1 Canadian Consumer Staples Stock to Buy in Your TFSA for a Recession

Investors looking to add resistant companies to their TFSA can consider buying shares of Dollarama right now.

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Central banks globally have raised interest rates in the last 12 months to tame inflation. But commodity prices remain elevated, indicating investors should brace for additional hikes in bond yields. The rising cost of debt makes it expensive for corporates to fund their expansion plans, which typically results in lower capital expenditures and a deceleration in the growth of future cash flows.

There is a good chance higher interest rates will push economies into a recession, making the stock market even more volatile in the near term. However, there are a few companies part of the TSX that generate cash flows and earnings across market cycles. These companies are part of recession-resistant sectors such as telecom, utilities, consumer staples, and healthcare.

One such Canadian consumer staples stock you can buy and hold in your TFSA (Tax-Free Savings Account) for a recession is Dollarama (TSX:DOL). Let’s see why.

Is Dollarama a good stock to buy?

Valued at a market cap of $22.6 billion, Dollarama has already surged a whopping 2,470% since its IPO (initial public offering) in October 2009. Among the most popular value retailers in the country, Dollarama ended the fiscal third quarter (Q3) of 2023 (ended in October) with 1,462 stores in Canada after it opened 18 net new stores in the quarter.

With an average store size of 10,443 square feet, Dollarama offers a wide assortment of low-cost consumable products that are priced at a maximum of $5. These stores are owned and operated by the company, allowing it to provide a consistent shopping experience to customers. Several Dollarama stores are located in high-traffic areas in major cities and towns.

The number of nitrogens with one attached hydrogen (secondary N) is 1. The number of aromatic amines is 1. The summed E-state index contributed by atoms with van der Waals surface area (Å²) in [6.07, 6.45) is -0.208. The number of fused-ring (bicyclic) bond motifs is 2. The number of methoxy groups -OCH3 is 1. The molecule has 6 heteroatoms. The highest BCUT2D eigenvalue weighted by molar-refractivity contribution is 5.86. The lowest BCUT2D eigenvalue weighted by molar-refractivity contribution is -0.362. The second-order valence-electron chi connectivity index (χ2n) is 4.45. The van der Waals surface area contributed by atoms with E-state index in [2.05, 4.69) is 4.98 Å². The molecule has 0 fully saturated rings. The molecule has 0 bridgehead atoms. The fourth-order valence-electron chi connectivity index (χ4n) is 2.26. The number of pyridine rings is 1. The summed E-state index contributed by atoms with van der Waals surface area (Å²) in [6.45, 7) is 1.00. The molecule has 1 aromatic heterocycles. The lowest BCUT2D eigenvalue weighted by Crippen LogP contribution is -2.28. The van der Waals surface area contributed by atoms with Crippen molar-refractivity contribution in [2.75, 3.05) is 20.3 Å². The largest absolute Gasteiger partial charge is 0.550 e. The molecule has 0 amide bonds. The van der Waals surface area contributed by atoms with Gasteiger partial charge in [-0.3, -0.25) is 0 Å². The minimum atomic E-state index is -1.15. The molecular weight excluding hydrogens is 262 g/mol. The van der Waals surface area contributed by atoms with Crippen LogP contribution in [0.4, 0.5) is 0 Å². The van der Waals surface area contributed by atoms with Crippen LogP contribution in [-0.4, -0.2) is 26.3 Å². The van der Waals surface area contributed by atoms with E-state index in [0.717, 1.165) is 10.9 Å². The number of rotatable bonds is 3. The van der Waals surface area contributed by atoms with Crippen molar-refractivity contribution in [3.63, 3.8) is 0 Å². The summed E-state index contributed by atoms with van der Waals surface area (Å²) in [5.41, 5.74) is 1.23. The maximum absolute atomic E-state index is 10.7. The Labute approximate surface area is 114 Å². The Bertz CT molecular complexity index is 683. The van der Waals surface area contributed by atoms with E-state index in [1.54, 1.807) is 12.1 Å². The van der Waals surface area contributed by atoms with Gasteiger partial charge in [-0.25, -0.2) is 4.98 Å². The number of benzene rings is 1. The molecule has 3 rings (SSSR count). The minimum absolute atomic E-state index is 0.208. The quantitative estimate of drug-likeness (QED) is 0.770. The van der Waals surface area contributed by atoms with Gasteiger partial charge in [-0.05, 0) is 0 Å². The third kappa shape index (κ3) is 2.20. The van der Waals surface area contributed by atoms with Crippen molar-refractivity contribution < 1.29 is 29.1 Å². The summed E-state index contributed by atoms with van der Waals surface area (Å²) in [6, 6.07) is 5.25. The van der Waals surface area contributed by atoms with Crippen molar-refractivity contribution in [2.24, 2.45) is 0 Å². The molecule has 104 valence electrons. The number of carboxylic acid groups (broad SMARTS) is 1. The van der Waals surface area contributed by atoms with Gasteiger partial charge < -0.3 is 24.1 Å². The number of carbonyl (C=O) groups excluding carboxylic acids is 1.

Dollarama is focused on growing sales, operating income, net income, cash flows, and earnings per share by expanding its store network at a sustainable pace. Its revenue has increased from $3.78 billion in fiscal 2020 to $4.8 billion in the last 12 months. Comparatively, in the last five years, adjusted earnings soared at an annual rate of 10.2%.

The COVID-19 pandemic accelerated the shift towards online shopping, and Dollarama now has a significant digital presence, allowing shoppers to buy products in large quantities that may not be available in store.

Dollarama also has operations in Latin America via a 50.1% equity interest in Dollarcity, a value retailer headquartered in Panama. Dollarcity has close to 400 stores located in Columbia, Peru, El Salvador, and Guatemala.

DOL stock pays investors a dividend

Analysts tracking Dollarama expect the company to report sales of $5 billion in fiscal 2023 and $5.44 billion in fiscal 2024. Its adjusted earnings are also forecast to rise by 18.6% annually in the next five years.

Due to its healthy profit margins, Dollarama pays investors annual dividends of $0.22 per share, indicating a payout ratio of less than 10% and a forward yield of 0.3%. So, Dollarama has enough room to increase dividends in the future as well as reinvest cash flows to support future growth initiatives. In the last 12 years, Dollarama has increased dividends by 11.5% annually.

Priced at 25 times forward earnings, DOL stock is reasonably valued. Analysts remain bullish on the Canadian retail stock and expect shares to gain around 15% in the next 12 months.

This article represents the opinion of the writer, who may disagree with the “official” recommendation position of a Motley Fool premium service or advisor. We’re Motley! Questioning an investing thesis — even one of our own — helps us all think critically about investing and make decisions that help us become smarter, happier, and richer, so we sometimes publish articles that may not be in line with recommendations, rankings or other content.

Fool contributor Aditya Raghunath has no position in any of the stocks mentioned. The Motley Fool has no position in any of the stocks mentioned. The Motley Fool has a disclosure policy.

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